Caroline Polachek, co-founder of Chairlift, described the band’s name in a 2009 interview like so: “a long slow panoramic trip over changing terrain.” On the band’s sophomore release, Something, that changing terrain comes into focus, finding a band known best for its 80s-pop optimism adopting a more contemplative approach. It’s by no means an endpoint for the band, but neither is it a sophomore slump. Polachek and Patrick Wimberly explore new ideas without losing their identity, crafting a lovely album in the process.
Chairlift first hit the ears of masses with its boppy, DayGlo-tinted iPod commercial soundtrack tune, “Bruises.” “Evident Utensil,” another stand-out track from the band’s debut, features similarly synth-forward 80s revival pop. After hearing “Amanaemonesia,” the first single from the band’s latest release, Something, you couldn’t be blamed for expecting more of the same from the band. But somewhere between 2008’s success and 2012 follow-up (perhaps somewhere around the time co-founder Aaron Pfenning left the band to record with Rewards?) something happened. And thus, Something happened, bringing with it weightier subject matter and softer focus.
“I lay my guts out on the table,” sings Polachek on “Wrong Opinion,” one of a handful of the album’s eleven tracks that seems like it may stem from her failed relationship with Pfenning. Elsewhere, on “Take It Out On Me,” it’s “Forget forgiveness, forget all the rules.” The latter track also features Polachek at her breathiest, letting her nimble and ambrosial voice do the heavy lifting rather than leaving it to the synths. Early Chairlift left you bopping in your seat. Something makes you think (a lot of the time about how great Polachek’s voice sounds).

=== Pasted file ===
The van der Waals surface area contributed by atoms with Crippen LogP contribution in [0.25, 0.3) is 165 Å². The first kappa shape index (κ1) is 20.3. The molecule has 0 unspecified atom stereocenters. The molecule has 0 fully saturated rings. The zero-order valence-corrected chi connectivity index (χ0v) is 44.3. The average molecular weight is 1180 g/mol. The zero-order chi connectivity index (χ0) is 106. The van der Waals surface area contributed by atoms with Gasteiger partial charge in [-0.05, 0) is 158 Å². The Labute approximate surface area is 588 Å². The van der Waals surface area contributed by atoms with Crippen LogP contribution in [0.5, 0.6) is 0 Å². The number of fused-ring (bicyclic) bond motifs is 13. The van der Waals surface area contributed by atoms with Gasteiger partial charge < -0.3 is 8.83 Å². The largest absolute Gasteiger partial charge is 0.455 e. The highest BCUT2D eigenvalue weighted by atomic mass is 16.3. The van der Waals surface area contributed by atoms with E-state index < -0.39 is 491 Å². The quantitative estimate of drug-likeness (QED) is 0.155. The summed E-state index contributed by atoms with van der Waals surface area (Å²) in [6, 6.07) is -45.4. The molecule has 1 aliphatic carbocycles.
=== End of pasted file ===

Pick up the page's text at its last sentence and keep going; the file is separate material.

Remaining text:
Partial credit for Polachek’s sound goes to deft handling by expert producers Dan Carey and Alan Moulder, who have produced a lush final product that pays homage to predecessors without slipping into retromaniacal throwback. Carey, whose touch is most evident, has turned knobs for the likes of Hot Chip, Franz Ferdinand, and CSS – all touchpoints that shine through at different moments of Something. Most importantly, they know when to step in and when to step back, giving the album a captivatingly varied complexion. It’s not all dance pop, even though tracks like “Amanaemonesia,” “Met Before,” and “Ghost Tonight” certainly prove Chairlift can still throw down a beat-bumping tune.
Sometimes, particularly as the album wears on, that varied complexion leaves the listener wanting more structure. Something’s closing triad, in particular, seems to fall apart a bit. “Frigid Spring” shoots for minor-key airiness and lands closer to strange unintelligibility. “Turning” resembles Chairlift’s take on a Beach House approach, and while it doesn’t fail, it doesn’t quite jive with the rest of the album. Something’s closing track, the strangely affected “Guilty As Charged,” will likely find some fans, but doesn’t win me over, particularly as the taste that lingers. Most importantly, there is little cohesion amongst the three, as if the album’s conclusion was an afterthought. It’s a disappointing finish to an otherwise pleasant surprise.
When Something fires on all cylinders, as it does on songs like “Amanaemonesia,” “Sidewalk Safari,” and “Ghost Tonight,” it showcases a duo that manages to make tunes that are both infectious and substantial– no easy task. When it falters, the tracks don’t coalesce in quite the same way, leaving listeners with a pile of parts and ideas and no instruction manual. Still, those moments of brilliance outweigh the missteps. After all, Something is just the next step of a band trying to find the sweet spot in their slowly changing terrain where they can pause the ride and just enjoy the view. This album takes them closer to the top.
CHAIRLIFT – "Sidewalk Safari"
Stream 'Something' in its entirety here.